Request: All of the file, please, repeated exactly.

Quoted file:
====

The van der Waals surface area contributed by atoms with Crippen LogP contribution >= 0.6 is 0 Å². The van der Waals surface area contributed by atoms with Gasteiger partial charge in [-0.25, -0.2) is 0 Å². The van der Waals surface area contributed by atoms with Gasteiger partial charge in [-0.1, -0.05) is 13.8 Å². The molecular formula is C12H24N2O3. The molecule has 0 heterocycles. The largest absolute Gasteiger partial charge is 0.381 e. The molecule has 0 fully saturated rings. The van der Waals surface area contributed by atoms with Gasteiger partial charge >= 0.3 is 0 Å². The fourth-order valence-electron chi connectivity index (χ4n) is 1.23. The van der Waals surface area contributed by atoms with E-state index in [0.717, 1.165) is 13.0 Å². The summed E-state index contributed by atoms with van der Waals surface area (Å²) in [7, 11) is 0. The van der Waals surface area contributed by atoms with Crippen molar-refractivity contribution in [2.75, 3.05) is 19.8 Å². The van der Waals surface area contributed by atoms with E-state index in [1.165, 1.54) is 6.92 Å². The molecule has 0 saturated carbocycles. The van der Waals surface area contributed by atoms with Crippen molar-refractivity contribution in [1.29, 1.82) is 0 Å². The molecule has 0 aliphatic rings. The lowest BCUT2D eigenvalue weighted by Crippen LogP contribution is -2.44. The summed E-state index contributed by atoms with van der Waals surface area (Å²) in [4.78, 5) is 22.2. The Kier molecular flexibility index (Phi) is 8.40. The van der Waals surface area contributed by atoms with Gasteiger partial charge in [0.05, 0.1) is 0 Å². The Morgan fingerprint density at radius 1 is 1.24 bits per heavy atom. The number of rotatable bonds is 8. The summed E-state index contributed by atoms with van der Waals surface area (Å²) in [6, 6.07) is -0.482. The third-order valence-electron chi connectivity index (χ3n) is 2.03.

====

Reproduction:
The van der Waals surface area contributed by atoms with Crippen LogP contribution >= 0.6 is 0 Å². The van der Waals surface area contributed by atoms with Gasteiger partial charge in [-0.25, -0.2) is 0 Å². The van der Waals surface area contributed by atoms with Gasteiger partial charge in [-0.1, -0.05) is 13.8 Å². The molecular formula is C12H24N2O3. The molecule has 0 heterocycles. The largest absolute Gasteiger partial charge is 0.381 e. The molecule has 0 fully saturated rings. The van der Waals surface area contributed by atoms with Gasteiger partial charge >= 0.3 is 0 Å². The fourth-order valence-electron chi connectivity index (χ4n) is 1.23. The van der Waals surface area contributed by atoms with E-state index in [0.717, 1.165) is 13.0 Å². The summed E-state index contributed by atoms with van der Waals surface area (Å²) in [7, 11) is 0. The van der Waals surface area contributed by atoms with Crippen molar-refractivity contribution in [2.75, 3.05) is 19.8 Å². The van der Waals surface area contributed by atoms with E-state index in [1.165, 1.54) is 6.92 Å². The molecule has 0 saturated carbocycles. The van der Waals surface area contributed by atoms with Crippen molar-refractivity contribution in [1.29, 1.82) is 0 Å². The molecule has 0 aliphatic rings. The lowest BCUT2D eigenvalue weighted by Crippen LogP contribution is -2.44. The summed E-state index contributed by atoms with van der Waals surface area (Å²) in [4.78, 5) is 22.2. The Kier molecular flexibility index (Phi) is 8.40. The van der Waals surface area contributed by atoms with Gasteiger partial charge in [0.05, 0.1) is 0 Å². The Morgan fingerprint density at radius 1 is 1.24 bits per heavy atom. The number of rotatable bonds is 8. The summed E-state index contributed by atoms with van der Waals surface area (Å²) in [6, 6.07) is -0.482. The third-order valence-electron chi connectivity index (χ3n) is 2.03.